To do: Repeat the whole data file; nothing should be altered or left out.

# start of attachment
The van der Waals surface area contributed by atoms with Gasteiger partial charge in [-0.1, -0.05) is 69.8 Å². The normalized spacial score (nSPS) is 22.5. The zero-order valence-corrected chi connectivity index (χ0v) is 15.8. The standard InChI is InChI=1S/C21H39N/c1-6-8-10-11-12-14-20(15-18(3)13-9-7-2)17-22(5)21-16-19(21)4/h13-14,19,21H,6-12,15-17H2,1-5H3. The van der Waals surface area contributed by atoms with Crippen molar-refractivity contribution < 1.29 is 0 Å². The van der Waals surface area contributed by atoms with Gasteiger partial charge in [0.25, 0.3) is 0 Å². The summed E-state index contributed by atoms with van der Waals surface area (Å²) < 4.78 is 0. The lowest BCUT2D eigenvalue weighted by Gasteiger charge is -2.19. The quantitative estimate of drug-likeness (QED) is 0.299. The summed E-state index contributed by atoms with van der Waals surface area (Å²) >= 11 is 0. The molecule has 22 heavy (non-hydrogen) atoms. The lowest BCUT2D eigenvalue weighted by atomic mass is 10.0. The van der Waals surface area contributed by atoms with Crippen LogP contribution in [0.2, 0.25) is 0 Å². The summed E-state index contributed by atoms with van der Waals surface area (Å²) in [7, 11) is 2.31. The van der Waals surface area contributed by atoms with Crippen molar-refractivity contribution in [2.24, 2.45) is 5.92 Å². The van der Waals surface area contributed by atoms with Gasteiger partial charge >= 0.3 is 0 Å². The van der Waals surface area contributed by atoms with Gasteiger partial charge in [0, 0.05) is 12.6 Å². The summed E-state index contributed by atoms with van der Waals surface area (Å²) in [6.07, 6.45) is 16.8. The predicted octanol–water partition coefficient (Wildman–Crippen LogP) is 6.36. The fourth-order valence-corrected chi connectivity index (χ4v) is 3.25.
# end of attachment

The van der Waals surface area contributed by atoms with Gasteiger partial charge in [-0.1, -0.05) is 69.8 Å². The normalized spacial score (nSPS) is 22.5. The zero-order valence-corrected chi connectivity index (χ0v) is 15.8. The standard InChI is InChI=1S/C21H39N/c1-6-8-10-11-12-14-20(15-18(3)13-9-7-2)17-22(5)21-16-19(21)4/h13-14,19,21H,6-12,15-17H2,1-5H3. The van der Waals surface area contributed by atoms with Crippen molar-refractivity contribution < 1.29 is 0 Å². The van der Waals surface area contributed by atoms with Gasteiger partial charge in [0.25, 0.3) is 0 Å². The summed E-state index contributed by atoms with van der Waals surface area (Å²) < 4.78 is 0. The lowest BCUT2D eigenvalue weighted by Gasteiger charge is -2.19. The quantitative estimate of drug-likeness (QED) is 0.299. The summed E-state index contributed by atoms with van der Waals surface area (Å²) >= 11 is 0. The molecule has 22 heavy (non-hydrogen) atoms. The lowest BCUT2D eigenvalue weighted by atomic mass is 10.0. The van der Waals surface area contributed by atoms with Crippen LogP contribution in [0.2, 0.25) is 0 Å². The summed E-state index contributed by atoms with van der Waals surface area (Å²) in [7, 11) is 2.31. The van der Waals surface area contributed by atoms with Crippen molar-refractivity contribution in [2.24, 2.45) is 5.92 Å². The van der Waals surface area contributed by atoms with Gasteiger partial charge >= 0.3 is 0 Å². The van der Waals surface area contributed by atoms with Gasteiger partial charge in [0, 0.05) is 12.6 Å². The summed E-state index contributed by atoms with van der Waals surface area (Å²) in [6.07, 6.45) is 16.8. The predicted octanol–water partition coefficient (Wildman–Crippen LogP) is 6.36. The fourth-order valence-corrected chi connectivity index (χ4v) is 3.25.